In all, the Nazis had forcibly imported nearly seven million people—the equivalent of almost the entire population of New York City—to work in German homes and businesses. Some countries were bled almost white: 500,000 people were shipped out of diminutive Holland (population 10,956,000) and 6,000 from tiny Luxembourg (population 296,000). More than 100,000 foreign workers—mostly French and Russian—worked in Berlin alone.
The foreign laborers were engaged in every conceivable type of work. Many top Nazis acquired Russian girls as domestic servants. Architects engaged in war work staffed their offices with young foreign draftsmen. Heavy industry filled its quotas of electricians, steelworkers, diemakers, mechanics and unskilled laborers with these captive peoples. Gas, water and transportation utility companies “employed” extra thousands—with virtually no pay. Even German military headquarters on Bendlerstrasse had its allotment of foreign workers. One Frenchman, Raymond Legathière, was employed there full time replacing window panes as fast as the bomb blasts blew them out.
The manpower situation in Berlin had become so critical that the Nazis openly flouted the Geneva Convention, using prisoners of war as well as foreign workers for essential war work. Because Russia was not a signatory to the Convention, Red Army prisoners were used in any manner that the Germans saw fit. There was now, in fact, little distinction between prisoners of war and foreign workers. As conditions deteriorated day by day, prisoners were being used to build air raid bunkers, to help rebuild bombed military quarters and even to shovel coal in industrial power plants. Now, the only difference between the two groups was that the foreign workers had greater freedom—and even that depended on the area and the type of work.
Foreign nationals lived in “cities” of wooden barracks-like buildings near to, or located on, factory premises; they ate in community mess halls and wore identifying badges. Some concerns closed their eyes to regulations and allowed their foreign workers to live outside the compounds, in Berlin itself. Many were free to move about the city, go to movies or other places of entertainment, provided they observed the strict curfew.*
Some guards, seeing the writing on the wall, were relaxing their attitude. Many foreign workers—and sometimes even the prisoners of war—found they could occasionally dodge a day’s work. One guard, in charge of twenty-five Frenchmen who journeyed to work in the city by subway every day, was now so amenable that he no longer bothered to count the prisoners getting off the train. He did not care how many got “lost” on the trip—so long as everyone was at the Potsdamer Platz subway station by 6 P.M. for the journey back to camp.
Not all the foreign workers were so lucky. Thousands were closely restricted, with virtually no freedom at all. This was particularly true in municipal or government plants. Frenchmen working for the gas utility company in Marienfelde in South Berlin had few privileges and were poorly fed in comparison with workers at private plants. Still, they were better off than their Russian counterparts. One Frenchman, André Bourdeau, wrote in his diary that the chief guard, Fesler, “never sends anybody to a concentration camp,” and on a Sunday, to supplement the rations, “allows us to go into the fields to pick a potato or two.” Bourdeau was glad he was not from the east: the Russian compound, he wrote, was “terribly overcrowded, with men, women and children all jammed together … their food, most of the time, inedible.” Elsewhere, in some privately run plants, Russian workers fared as well as those from the west.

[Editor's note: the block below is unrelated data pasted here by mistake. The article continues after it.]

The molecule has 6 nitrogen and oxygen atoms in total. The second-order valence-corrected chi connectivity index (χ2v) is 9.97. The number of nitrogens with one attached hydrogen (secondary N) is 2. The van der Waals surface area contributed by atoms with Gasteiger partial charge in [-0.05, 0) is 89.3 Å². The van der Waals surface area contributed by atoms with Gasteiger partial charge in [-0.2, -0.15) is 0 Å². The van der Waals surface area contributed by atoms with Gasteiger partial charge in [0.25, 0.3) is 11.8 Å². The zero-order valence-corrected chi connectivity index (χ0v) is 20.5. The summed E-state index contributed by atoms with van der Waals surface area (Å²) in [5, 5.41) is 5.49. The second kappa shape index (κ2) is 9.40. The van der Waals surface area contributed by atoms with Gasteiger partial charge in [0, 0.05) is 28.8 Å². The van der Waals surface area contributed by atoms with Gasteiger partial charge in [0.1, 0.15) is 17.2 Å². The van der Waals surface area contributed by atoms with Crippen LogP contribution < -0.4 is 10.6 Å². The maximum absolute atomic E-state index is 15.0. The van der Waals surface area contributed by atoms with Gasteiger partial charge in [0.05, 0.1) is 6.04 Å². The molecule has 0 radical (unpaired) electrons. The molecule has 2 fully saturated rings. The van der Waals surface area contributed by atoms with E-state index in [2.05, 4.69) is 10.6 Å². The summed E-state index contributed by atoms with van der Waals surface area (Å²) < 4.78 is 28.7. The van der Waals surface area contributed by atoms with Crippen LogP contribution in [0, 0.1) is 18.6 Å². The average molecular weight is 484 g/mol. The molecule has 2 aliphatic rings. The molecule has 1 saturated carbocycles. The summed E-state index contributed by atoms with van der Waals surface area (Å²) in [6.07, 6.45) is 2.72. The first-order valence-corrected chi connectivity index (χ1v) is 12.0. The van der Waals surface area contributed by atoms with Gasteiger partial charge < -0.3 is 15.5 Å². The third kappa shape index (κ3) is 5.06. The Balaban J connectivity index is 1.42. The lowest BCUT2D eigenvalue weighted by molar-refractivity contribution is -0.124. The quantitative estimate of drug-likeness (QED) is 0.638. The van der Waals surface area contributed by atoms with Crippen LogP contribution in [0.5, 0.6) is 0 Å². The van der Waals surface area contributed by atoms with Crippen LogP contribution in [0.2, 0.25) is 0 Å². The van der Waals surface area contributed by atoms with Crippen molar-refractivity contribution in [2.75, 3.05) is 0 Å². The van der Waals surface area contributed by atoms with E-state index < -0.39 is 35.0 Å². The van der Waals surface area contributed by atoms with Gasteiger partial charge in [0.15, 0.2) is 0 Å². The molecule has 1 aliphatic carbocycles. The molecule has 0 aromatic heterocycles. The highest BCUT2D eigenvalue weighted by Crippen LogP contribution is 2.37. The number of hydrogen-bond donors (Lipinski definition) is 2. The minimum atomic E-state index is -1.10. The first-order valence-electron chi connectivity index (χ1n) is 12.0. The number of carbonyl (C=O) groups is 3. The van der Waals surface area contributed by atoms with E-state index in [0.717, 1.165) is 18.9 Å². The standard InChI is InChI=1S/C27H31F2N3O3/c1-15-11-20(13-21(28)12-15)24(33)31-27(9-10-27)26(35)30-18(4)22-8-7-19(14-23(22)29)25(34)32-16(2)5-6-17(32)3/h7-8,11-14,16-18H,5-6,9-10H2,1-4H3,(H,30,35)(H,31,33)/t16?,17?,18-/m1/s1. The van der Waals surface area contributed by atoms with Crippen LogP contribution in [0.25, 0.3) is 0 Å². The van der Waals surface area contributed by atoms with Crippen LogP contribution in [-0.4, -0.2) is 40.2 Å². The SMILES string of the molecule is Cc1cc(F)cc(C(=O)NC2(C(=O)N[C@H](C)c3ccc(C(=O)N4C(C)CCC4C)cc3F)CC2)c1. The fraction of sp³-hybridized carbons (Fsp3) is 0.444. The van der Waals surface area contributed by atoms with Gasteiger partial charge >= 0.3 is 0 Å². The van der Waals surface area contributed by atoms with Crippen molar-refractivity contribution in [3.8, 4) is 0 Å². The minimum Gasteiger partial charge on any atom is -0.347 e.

Curiously, western workers all over Berlin noted a change in the Russians, almost with each passing day. In the Schering chemical plant in Charlottenburg, the Russians, who might be expected to be elated at the course of events, were, on the contrary, greatly depressed. The Ukrainian and Belorussian women, in particular, seemed uneasy about the possible capture of the city by their compatriots.
On their arrival, two and three years before, the women had been dressed in simple peasant style. Gradually they had changed, becoming more sophisticated in dress and manner. Many had begun using cosmetics for the first time. Hair and dress styles had altered noticeably: the Russian girls copied the French or German women around them. Now others noticed that the Russian girls almost overnight had reverted to peasant dress again. Many workers thought that they anticipated some sort of reprisals from the Red Army—even though they had been shipped out of Russia against their will. Apparently the women expected to be punished because they had become too western.
Among the western workers morale was high all over Berlin. At the Alkett plant in Ruhleben, where 2,500 French, Belgian, Polish and Dutch nationals worked on the production of tanks, everyone except the German guards was planning for the future. The French workers, in particular, were elated. They spent their evenings talking about the enormous meals they would have the moment they set foot in France, and singing popular songs: Maurice Chevalier’s “Ma Pomme” and “Prospère” were among the favorites.
Jean Boutin, 20-year-old machinist from Paris, felt especially cheerful; he knew he was playing some part in the Germans’ downfall. Boutin and some Dutch workers had been sabotaging tank parts for years. The German foreman had repeatedly threatened to ship saboteurs off to concentration camps, but he never did—and there was a very good reason: the manpower shortage was so acute that the plant was almost totally dependent on the foreign workers. Jean thought the situation was pretty amusing. Each ball-bearing part he worked on was supposed to be finished in fifty-four minutes. He tried never to turn in a finished machined piece in under twenty-four hours—and that was usually defective. At Alkett the forced laborers had one simple rule: every unusable part they could sneak by the foreman brought victory and the capture of Berlin another step closer. So far no one had ever been caught.
*There was another category of laborer—the voluntary foreign worker. Thousands of Europeans—some were ardent Nazi sympathizers, some believed they were helping to fight Bolshevism, while the great majority were cynical opportunists—had answered German newspaper advertisements offering highly paid jobs in the Reich. These were allowed to live quite freely near their places of employment.